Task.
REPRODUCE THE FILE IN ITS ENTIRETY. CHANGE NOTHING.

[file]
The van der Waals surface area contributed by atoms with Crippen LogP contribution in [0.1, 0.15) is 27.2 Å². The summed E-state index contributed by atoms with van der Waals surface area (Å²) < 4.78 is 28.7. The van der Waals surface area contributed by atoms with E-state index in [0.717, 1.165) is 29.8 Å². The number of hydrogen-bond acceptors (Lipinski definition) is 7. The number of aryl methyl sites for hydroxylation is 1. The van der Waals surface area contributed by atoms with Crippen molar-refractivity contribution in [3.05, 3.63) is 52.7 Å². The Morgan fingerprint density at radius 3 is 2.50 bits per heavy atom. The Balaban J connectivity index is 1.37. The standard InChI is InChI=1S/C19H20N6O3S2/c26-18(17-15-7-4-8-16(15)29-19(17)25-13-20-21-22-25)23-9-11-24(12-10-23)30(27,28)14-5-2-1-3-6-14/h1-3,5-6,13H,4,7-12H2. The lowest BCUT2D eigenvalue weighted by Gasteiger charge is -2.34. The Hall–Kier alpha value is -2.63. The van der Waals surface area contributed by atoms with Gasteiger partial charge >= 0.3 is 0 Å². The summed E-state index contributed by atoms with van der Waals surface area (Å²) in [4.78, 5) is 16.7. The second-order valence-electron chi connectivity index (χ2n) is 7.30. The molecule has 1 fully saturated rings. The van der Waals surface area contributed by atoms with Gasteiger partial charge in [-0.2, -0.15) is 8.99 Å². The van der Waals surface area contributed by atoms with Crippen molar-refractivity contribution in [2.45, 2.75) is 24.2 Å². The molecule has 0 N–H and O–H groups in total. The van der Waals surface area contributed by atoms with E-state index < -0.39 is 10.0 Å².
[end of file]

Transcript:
The van der Waals surface area contributed by atoms with Crippen LogP contribution in [0.1, 0.15) is 27.2 Å². The summed E-state index contributed by atoms with van der Waals surface area (Å²) < 4.78 is 28.7. The van der Waals surface area contributed by atoms with E-state index in [0.717, 1.165) is 29.8 Å². The number of hydrogen-bond acceptors (Lipinski definition) is 7. The number of aryl methyl sites for hydroxylation is 1. The van der Waals surface area contributed by atoms with Crippen molar-refractivity contribution in [3.05, 3.63) is 52.7 Å². The Morgan fingerprint density at radius 3 is 2.50 bits per heavy atom. The Balaban J connectivity index is 1.37. The standard InChI is InChI=1S/C19H20N6O3S2/c26-18(17-15-7-4-8-16(15)29-19(17)25-13-20-21-22-25)23-9-11-24(12-10-23)30(27,28)14-5-2-1-3-6-14/h1-3,5-6,13H,4,7-12H2. The lowest BCUT2D eigenvalue weighted by Gasteiger charge is -2.34. The Hall–Kier alpha value is -2.63. The van der Waals surface area contributed by atoms with Gasteiger partial charge >= 0.3 is 0 Å². The summed E-state index contributed by atoms with van der Waals surface area (Å²) in [4.78, 5) is 16.7. The second-order valence-electron chi connectivity index (χ2n) is 7.30. The molecule has 1 fully saturated rings. The van der Waals surface area contributed by atoms with Gasteiger partial charge in [-0.2, -0.15) is 8.99 Å². The van der Waals surface area contributed by atoms with Crippen molar-refractivity contribution in [2.45, 2.75) is 24.2 Å². The molecule has 0 N–H and O–H groups in total. The van der Waals surface area contributed by atoms with E-state index < -0.39 is 10.0 Å².